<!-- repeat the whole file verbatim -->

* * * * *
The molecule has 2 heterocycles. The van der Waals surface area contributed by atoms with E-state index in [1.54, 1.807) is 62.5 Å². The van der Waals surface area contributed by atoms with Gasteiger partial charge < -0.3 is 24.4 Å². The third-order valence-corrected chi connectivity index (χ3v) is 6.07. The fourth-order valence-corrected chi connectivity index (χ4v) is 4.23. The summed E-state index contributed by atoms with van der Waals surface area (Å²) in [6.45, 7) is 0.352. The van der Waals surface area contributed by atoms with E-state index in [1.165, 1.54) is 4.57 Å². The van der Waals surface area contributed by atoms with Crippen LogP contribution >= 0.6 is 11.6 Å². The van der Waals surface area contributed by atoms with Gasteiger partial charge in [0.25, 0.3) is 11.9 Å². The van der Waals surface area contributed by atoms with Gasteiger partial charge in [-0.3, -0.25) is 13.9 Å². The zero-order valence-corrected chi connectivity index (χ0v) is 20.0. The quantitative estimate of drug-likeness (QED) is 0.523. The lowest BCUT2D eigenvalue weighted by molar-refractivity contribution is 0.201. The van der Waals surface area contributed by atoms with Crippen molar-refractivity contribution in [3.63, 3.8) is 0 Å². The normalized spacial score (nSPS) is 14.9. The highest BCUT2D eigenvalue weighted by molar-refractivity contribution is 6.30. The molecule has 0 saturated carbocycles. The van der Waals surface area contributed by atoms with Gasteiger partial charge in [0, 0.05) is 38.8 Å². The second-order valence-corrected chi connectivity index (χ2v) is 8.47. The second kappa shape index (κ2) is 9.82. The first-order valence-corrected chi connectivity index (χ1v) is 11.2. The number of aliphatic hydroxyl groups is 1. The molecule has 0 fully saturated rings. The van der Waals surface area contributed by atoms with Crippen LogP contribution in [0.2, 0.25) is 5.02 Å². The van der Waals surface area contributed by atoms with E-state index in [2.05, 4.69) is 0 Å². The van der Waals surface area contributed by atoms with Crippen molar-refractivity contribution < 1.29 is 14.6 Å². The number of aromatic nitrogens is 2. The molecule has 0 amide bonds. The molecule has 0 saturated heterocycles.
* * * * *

The molecule has 2 heterocycles. The van der Waals surface area contributed by atoms with E-state index in [1.54, 1.807) is 62.5 Å². The van der Waals surface area contributed by atoms with Gasteiger partial charge < -0.3 is 24.4 Å². The third-order valence-corrected chi connectivity index (χ3v) is 6.07. The fourth-order valence-corrected chi connectivity index (χ4v) is 4.23. The summed E-state index contributed by atoms with van der Waals surface area (Å²) in [6.45, 7) is 0.352. The van der Waals surface area contributed by atoms with E-state index in [1.165, 1.54) is 4.57 Å². The van der Waals surface area contributed by atoms with Crippen LogP contribution >= 0.6 is 11.6 Å². The van der Waals surface area contributed by atoms with Gasteiger partial charge in [0.25, 0.3) is 11.9 Å². The van der Waals surface area contributed by atoms with Gasteiger partial charge in [-0.3, -0.25) is 13.9 Å². The zero-order valence-corrected chi connectivity index (χ0v) is 20.0. The quantitative estimate of drug-likeness (QED) is 0.523. The lowest BCUT2D eigenvalue weighted by molar-refractivity contribution is 0.201. The van der Waals surface area contributed by atoms with Crippen molar-refractivity contribution in [3.63, 3.8) is 0 Å². The normalized spacial score (nSPS) is 14.9. The highest BCUT2D eigenvalue weighted by molar-refractivity contribution is 6.30. The molecule has 0 saturated carbocycles. The van der Waals surface area contributed by atoms with Gasteiger partial charge in [0, 0.05) is 38.8 Å². The second-order valence-corrected chi connectivity index (χ2v) is 8.47. The second kappa shape index (κ2) is 9.82. The first-order valence-corrected chi connectivity index (χ1v) is 11.2. The number of aliphatic hydroxyl groups is 1. The molecule has 0 fully saturated rings. The van der Waals surface area contributed by atoms with Crippen LogP contribution in [0.2, 0.25) is 5.02 Å². The van der Waals surface area contributed by atoms with E-state index in [2.05, 4.69) is 0 Å². The van der Waals surface area contributed by atoms with Crippen molar-refractivity contribution < 1.29 is 14.6 Å². The number of aromatic nitrogens is 2. The molecule has 0 amide bonds. The molecule has 0 saturated heterocycles.